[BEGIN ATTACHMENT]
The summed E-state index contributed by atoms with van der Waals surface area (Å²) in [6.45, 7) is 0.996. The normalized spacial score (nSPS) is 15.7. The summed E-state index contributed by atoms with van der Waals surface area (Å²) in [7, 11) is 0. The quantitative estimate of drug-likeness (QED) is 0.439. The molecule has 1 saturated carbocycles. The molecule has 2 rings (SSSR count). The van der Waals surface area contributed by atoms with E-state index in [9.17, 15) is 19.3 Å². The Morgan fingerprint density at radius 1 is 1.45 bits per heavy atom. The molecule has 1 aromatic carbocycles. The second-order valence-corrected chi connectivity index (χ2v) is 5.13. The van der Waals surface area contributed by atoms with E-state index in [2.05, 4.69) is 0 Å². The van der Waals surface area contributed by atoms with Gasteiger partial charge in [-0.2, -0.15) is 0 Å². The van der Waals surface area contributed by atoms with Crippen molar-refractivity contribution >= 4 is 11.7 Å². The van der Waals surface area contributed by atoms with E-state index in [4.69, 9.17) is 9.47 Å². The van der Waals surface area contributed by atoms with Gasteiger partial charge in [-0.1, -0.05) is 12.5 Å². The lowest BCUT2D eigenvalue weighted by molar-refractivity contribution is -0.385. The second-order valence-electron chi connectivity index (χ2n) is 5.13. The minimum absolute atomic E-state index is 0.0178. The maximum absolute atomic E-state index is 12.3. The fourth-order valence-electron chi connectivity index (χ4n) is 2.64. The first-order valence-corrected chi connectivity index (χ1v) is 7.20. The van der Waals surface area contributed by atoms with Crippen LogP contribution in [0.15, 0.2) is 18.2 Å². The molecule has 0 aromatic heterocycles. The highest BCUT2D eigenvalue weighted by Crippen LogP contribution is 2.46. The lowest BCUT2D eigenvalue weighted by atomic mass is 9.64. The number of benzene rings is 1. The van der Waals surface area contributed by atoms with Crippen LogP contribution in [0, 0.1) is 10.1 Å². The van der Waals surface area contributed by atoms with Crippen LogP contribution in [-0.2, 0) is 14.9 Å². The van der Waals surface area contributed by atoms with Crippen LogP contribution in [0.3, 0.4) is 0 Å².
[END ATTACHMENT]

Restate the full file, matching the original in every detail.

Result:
The summed E-state index contributed by atoms with van der Waals surface area (Å²) in [6.45, 7) is 0.996. The normalized spacial score (nSPS) is 15.7. The summed E-state index contributed by atoms with van der Waals surface area (Å²) in [7, 11) is 0. The quantitative estimate of drug-likeness (QED) is 0.439. The molecule has 1 saturated carbocycles. The molecule has 2 rings (SSSR count). The van der Waals surface area contributed by atoms with E-state index in [9.17, 15) is 19.3 Å². The Morgan fingerprint density at radius 1 is 1.45 bits per heavy atom. The molecule has 1 aromatic carbocycles. The second-order valence-corrected chi connectivity index (χ2v) is 5.13. The van der Waals surface area contributed by atoms with E-state index in [2.05, 4.69) is 0 Å². The van der Waals surface area contributed by atoms with Gasteiger partial charge in [-0.2, -0.15) is 0 Å². The van der Waals surface area contributed by atoms with Crippen molar-refractivity contribution >= 4 is 11.7 Å². The van der Waals surface area contributed by atoms with E-state index in [4.69, 9.17) is 9.47 Å². The van der Waals surface area contributed by atoms with Gasteiger partial charge in [-0.1, -0.05) is 12.5 Å². The lowest BCUT2D eigenvalue weighted by molar-refractivity contribution is -0.385. The second-order valence-electron chi connectivity index (χ2n) is 5.13. The minimum absolute atomic E-state index is 0.0178. The maximum absolute atomic E-state index is 12.3. The fourth-order valence-electron chi connectivity index (χ4n) is 2.64. The first-order valence-corrected chi connectivity index (χ1v) is 7.20. The van der Waals surface area contributed by atoms with Crippen LogP contribution in [0.15, 0.2) is 18.2 Å². The molecule has 0 aromatic heterocycles. The highest BCUT2D eigenvalue weighted by Crippen LogP contribution is 2.46. The lowest BCUT2D eigenvalue weighted by atomic mass is 9.64. The number of benzene rings is 1. The van der Waals surface area contributed by atoms with Crippen LogP contribution in [0, 0.1) is 10.1 Å². The van der Waals surface area contributed by atoms with Crippen LogP contribution in [-0.2, 0) is 14.9 Å². The van der Waals surface area contributed by atoms with Crippen LogP contribution in [0.3, 0.4) is 0 Å².